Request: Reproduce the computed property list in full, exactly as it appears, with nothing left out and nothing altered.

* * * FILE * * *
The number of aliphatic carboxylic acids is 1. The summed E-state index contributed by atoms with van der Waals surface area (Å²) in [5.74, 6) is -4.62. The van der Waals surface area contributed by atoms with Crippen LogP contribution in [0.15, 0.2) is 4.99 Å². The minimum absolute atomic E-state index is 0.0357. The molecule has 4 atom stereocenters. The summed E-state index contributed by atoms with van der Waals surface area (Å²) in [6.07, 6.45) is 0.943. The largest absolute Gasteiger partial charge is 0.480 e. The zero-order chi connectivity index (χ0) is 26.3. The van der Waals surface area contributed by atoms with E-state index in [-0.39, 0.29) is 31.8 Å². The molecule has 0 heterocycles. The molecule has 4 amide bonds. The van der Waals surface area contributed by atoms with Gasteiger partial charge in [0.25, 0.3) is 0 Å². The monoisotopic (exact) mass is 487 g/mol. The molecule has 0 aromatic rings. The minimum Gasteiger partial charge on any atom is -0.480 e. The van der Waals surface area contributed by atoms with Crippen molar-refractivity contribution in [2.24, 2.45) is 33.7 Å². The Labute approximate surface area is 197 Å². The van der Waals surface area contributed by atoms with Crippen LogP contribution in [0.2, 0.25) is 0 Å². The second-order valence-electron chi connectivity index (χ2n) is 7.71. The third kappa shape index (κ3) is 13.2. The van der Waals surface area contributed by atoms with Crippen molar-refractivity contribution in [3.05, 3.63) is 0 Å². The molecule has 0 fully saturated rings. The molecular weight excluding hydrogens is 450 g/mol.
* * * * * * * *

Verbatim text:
The number of aliphatic carboxylic acids is 1. The summed E-state index contributed by atoms with van der Waals surface area (Å²) in [5.74, 6) is -4.62. The van der Waals surface area contributed by atoms with Crippen LogP contribution in [0.15, 0.2) is 4.99 Å². The minimum absolute atomic E-state index is 0.0357. The molecule has 4 atom stereocenters. The summed E-state index contributed by atoms with van der Waals surface area (Å²) in [6.07, 6.45) is 0.943. The largest absolute Gasteiger partial charge is 0.480 e. The zero-order chi connectivity index (χ0) is 26.3. The van der Waals surface area contributed by atoms with E-state index in [-0.39, 0.29) is 31.8 Å². The molecule has 0 heterocycles. The molecule has 4 amide bonds. The van der Waals surface area contributed by atoms with Gasteiger partial charge in [0.25, 0.3) is 0 Å². The monoisotopic (exact) mass is 487 g/mol. The molecule has 0 aromatic rings. The minimum Gasteiger partial charge on any atom is -0.480 e. The van der Waals surface area contributed by atoms with Crippen molar-refractivity contribution in [2.24, 2.45) is 33.7 Å². The Labute approximate surface area is 197 Å². The van der Waals surface area contributed by atoms with Crippen LogP contribution in [0.2, 0.25) is 0 Å². The second-order valence-electron chi connectivity index (χ2n) is 7.71. The third kappa shape index (κ3) is 13.2. The van der Waals surface area contributed by atoms with Crippen molar-refractivity contribution in [3.05, 3.63) is 0 Å². The molecule has 0 fully saturated rings. The molecular weight excluding hydrogens is 450 g/mol.